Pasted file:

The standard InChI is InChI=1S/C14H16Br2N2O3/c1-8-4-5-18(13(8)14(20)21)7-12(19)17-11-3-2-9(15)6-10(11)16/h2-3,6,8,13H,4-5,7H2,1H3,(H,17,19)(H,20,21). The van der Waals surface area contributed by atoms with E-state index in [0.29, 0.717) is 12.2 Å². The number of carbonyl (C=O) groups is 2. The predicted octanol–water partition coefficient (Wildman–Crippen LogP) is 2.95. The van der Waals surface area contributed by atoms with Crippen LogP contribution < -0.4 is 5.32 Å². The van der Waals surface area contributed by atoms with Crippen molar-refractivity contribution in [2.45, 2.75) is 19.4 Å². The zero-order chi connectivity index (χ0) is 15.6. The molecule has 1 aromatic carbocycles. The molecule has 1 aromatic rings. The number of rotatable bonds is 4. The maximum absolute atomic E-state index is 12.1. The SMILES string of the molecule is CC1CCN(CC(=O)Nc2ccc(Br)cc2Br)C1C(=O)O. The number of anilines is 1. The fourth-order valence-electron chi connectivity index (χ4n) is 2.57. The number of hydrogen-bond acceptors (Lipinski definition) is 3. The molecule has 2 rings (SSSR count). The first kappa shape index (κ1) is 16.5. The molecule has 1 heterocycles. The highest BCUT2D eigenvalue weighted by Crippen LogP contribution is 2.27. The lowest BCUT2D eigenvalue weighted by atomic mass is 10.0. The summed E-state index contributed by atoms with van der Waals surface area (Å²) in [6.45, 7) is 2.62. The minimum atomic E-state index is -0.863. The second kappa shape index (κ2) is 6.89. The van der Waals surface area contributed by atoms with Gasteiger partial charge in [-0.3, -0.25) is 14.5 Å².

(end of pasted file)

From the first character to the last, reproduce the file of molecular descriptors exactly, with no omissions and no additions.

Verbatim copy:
The standard InChI is InChI=1S/C14H16Br2N2O3/c1-8-4-5-18(13(8)14(20)21)7-12(19)17-11-3-2-9(15)6-10(11)16/h2-3,6,8,13H,4-5,7H2,1H3,(H,17,19)(H,20,21). The van der Waals surface area contributed by atoms with E-state index in [0.29, 0.717) is 12.2 Å². The number of carbonyl (C=O) groups is 2. The predicted octanol–water partition coefficient (Wildman–Crippen LogP) is 2.95. The van der Waals surface area contributed by atoms with Crippen LogP contribution < -0.4 is 5.32 Å². The van der Waals surface area contributed by atoms with Crippen molar-refractivity contribution in [2.45, 2.75) is 19.4 Å². The zero-order chi connectivity index (χ0) is 15.6. The molecule has 1 aromatic carbocycles. The molecule has 1 aromatic rings. The number of rotatable bonds is 4. The maximum absolute atomic E-state index is 12.1. The SMILES string of the molecule is CC1CCN(CC(=O)Nc2ccc(Br)cc2Br)C1C(=O)O. The number of anilines is 1. The fourth-order valence-electron chi connectivity index (χ4n) is 2.57. The number of hydrogen-bond acceptors (Lipinski definition) is 3. The molecule has 2 rings (SSSR count). The first kappa shape index (κ1) is 16.5. The molecule has 1 heterocycles. The highest BCUT2D eigenvalue weighted by Crippen LogP contribution is 2.27. The lowest BCUT2D eigenvalue weighted by atomic mass is 10.0. The summed E-state index contributed by atoms with van der Waals surface area (Å²) in [6.45, 7) is 2.62. The minimum atomic E-state index is -0.863. The second kappa shape index (κ2) is 6.89. The van der Waals surface area contributed by atoms with Gasteiger partial charge in [-0.3, -0.25) is 14.5 Å².